“Energetic” may not be the word one thinks of to describe traveling for several days in an RV with a dozen other people. But this is what it felt like to travel along the U.S.-Mexico border with the Texas #TogetherJuntos caravan.
The #TogetherJuntos caravan was a procession of several cars and an RV brought together by several non-profit organizations, which traveled for 14 days to 20 border cities. Led by the Border Network for Human Rights, the caravan aimed to educate, organize, and empower communities on the Texas’ Senate Bill 4 (SB 4), one of the country’s harshest anti-immigrant laws. The caravan started in El Paso on March 30 and continued on to cities such as Socorro, Presidio, Eagle Pass, Laredo, McAllen, Rio Grande, Brownsville, and Corpus Christi before making a final stop in Houston on April 13.
SB 4 is a “show me your papers” law that legalizes racial profiling, discriminates against people of color, increases mass deportations, and makes communities less safe. During the caravan, advocates held rallies, marches, and Know Your Rights sessions on SB 4. At a time in which immigrants in Texas face large challenges, the #TogetherJuntos caravan brought hope — and brought communities together.
In Corpus Christi, home of legendary Tejano artist Selena Quintanilla, the caravan preached the late star’s legacy of inclusiveness. A press conference with local immigration organizations and community members was held by the Selena Memorial Statue and asked attendees: what do you dream of?
“I dream for my kids…to never know the hurt of not having a dad. We must not make family men feel like criminals based on their immigration status,” said Melinda Xicotncatl as she held a photo of her three children and her husband.
“I dream of a south Texas where children don’t have to worry if, when they come home from school, their parents will be there,” said Claudia Rueda of the Corpus Christi Immigration Coalition.
Halfway between Corpus Christi and Houston, the caravan stopped at a gas station. But this was no ordinary pit stop to stretch and get snacks. Off to the side of the gas station, a half-dirt, half-grass area featured several crosses with rosaries hanging from them. There were bottles of water and plastic flowers scattered around a portrait of the Virgen de Guadalupe. The caravan stood in front of this memorial and bowed their heads. This was the site where nineteen immigrants suffocated in 2003 after being left inside a trailer as they tried to reach the American Dream.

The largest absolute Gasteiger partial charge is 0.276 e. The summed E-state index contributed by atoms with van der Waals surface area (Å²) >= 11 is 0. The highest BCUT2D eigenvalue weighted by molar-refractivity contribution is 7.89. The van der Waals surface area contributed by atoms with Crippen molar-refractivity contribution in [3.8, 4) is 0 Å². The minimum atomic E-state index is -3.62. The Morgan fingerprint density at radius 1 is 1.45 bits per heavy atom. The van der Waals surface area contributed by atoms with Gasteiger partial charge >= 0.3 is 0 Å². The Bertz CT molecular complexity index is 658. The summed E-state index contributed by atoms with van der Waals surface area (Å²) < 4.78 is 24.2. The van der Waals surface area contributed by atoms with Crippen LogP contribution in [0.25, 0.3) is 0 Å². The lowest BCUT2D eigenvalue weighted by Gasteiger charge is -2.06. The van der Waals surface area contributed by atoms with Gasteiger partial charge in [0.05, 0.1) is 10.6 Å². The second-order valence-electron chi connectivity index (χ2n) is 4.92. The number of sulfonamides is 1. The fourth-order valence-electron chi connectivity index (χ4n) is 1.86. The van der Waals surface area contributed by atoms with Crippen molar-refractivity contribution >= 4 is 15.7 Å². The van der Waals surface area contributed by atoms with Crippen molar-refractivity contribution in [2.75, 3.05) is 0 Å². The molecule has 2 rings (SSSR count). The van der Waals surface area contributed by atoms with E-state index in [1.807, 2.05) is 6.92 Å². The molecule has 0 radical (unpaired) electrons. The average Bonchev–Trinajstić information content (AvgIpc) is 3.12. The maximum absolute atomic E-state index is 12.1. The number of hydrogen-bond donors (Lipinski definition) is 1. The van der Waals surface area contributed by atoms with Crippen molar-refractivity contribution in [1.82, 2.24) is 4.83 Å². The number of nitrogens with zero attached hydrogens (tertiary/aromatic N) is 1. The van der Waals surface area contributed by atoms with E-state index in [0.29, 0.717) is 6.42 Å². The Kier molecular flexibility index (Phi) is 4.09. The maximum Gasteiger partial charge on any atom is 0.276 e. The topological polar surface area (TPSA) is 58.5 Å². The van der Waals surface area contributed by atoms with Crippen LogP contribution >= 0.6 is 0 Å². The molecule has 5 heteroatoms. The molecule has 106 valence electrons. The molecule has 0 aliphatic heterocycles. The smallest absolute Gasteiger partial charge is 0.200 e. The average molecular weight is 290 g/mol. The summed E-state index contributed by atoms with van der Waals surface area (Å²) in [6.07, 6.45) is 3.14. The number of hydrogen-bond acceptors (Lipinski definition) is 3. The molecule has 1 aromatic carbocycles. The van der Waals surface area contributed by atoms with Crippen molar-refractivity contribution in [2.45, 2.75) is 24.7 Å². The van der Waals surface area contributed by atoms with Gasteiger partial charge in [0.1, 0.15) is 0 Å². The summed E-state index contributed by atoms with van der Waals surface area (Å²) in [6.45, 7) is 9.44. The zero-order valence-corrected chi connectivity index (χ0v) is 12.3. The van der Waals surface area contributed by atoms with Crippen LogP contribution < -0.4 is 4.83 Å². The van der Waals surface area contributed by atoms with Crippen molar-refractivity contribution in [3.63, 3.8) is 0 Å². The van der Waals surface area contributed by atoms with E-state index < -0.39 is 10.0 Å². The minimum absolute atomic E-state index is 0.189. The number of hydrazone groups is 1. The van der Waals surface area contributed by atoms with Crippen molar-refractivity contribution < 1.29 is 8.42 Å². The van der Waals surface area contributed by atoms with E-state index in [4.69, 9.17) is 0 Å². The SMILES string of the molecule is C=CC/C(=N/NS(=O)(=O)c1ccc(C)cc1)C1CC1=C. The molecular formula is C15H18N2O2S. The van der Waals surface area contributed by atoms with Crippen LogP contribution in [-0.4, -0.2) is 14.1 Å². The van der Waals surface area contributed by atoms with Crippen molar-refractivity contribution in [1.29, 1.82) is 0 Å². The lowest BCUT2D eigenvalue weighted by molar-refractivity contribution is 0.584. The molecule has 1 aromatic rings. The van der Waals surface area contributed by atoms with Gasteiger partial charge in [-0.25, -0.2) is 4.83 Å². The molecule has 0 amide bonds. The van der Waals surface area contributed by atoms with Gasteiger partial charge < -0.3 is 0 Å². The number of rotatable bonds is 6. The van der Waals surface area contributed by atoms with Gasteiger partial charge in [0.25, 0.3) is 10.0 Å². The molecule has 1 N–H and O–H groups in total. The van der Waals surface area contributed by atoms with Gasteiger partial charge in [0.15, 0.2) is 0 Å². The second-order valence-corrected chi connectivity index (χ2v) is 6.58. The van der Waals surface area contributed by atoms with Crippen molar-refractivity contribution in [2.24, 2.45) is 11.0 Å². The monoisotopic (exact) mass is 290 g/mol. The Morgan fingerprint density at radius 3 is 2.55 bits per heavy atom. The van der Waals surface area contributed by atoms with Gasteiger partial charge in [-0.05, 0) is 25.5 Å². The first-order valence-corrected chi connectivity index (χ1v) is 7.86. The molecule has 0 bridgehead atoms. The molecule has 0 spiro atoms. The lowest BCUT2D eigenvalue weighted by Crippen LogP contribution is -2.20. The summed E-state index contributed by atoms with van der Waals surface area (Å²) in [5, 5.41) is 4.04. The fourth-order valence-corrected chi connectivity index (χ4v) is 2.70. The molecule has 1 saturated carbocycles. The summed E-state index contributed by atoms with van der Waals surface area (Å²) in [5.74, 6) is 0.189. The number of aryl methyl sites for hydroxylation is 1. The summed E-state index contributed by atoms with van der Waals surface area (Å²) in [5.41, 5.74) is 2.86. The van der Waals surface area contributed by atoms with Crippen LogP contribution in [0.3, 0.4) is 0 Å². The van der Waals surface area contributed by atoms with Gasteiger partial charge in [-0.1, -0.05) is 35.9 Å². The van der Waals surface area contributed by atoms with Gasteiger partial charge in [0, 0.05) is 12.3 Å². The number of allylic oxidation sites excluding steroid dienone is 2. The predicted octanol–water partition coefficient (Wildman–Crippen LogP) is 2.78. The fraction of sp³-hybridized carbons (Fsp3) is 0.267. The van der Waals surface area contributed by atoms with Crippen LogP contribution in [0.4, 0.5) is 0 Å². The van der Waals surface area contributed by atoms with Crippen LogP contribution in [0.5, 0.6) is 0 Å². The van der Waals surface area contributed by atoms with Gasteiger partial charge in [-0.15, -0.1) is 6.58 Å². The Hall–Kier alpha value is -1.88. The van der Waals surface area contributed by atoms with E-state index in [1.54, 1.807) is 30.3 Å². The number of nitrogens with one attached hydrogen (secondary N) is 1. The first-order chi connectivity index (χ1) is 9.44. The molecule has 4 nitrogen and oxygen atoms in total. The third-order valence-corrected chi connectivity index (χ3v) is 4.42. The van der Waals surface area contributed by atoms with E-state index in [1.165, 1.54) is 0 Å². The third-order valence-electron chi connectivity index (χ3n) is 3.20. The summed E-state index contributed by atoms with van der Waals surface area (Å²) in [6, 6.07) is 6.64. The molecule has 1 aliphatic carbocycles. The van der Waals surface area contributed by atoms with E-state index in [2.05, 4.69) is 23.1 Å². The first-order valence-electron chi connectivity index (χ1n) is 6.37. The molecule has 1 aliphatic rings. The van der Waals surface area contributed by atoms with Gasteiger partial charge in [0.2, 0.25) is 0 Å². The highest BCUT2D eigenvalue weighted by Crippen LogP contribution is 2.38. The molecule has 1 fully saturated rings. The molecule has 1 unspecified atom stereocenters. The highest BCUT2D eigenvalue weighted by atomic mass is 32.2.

Further on the route, I talked to Guendi Castro. Guendi is 19 years old, a Dreamer and the youngest traveler on the caravan. She had been with the caravan since the beginning in El Paso.
When I asked her what her experience with the caravan has been like, she said it’s been “exhausting,” and a lot of days on the road.
“But,” she continued, “it’s exciting to see that there are people ready to make a change and that they’re taking their time and effort to go out and talk to the community. It makes me happy that people are doing something for themselves.”
She said she wants the Know Your Rights trainings to be the beginning of a better Texas. “We want the trainings to go above and beyond and lead to a better organized community. We want the community to have better resources to help those in need.”
For Guendi, the organizing work has been the easiest part of the trip. Her biggest challenge has been to be away from her family. This was the first time she’s been away from home for such a long period of time. It saddened her to call home and have her nieces and nephews ask when she’s coming back.
As for being the youngest member on the caravan, Guendi, whose uncle was deported, said her message to young people is to not wait until the last minute to get involved and make a difference.
“It doesn’t matter your age,” she said. “If you want something better for this country, for your families, for your communities, you have to stand up.”
She continued, “Your voice is the power of this country. Immigrants made this country. They’re not going to build [Trump’s border wall] if we don’t build it. Your voice being quiet, the community being quiet, is what is going to build the wall.”
The caravan has disbanded for now, but it’s not yet finished. In fact, it’s just getting started. This summer, the Border Network for Human Rights will be driving the caravan once again, this time traveling along Texas’ interior, continuing its mission to educate, organize, and empower.
The caravan showed that the Texas community is paying attention, coming together, getting involved, and fighting against the laws it doesn’t like. It showed how, despite being on the road with a dozen other people, you can feel energetic.
Read more at the Corpus Christi Caller-Times.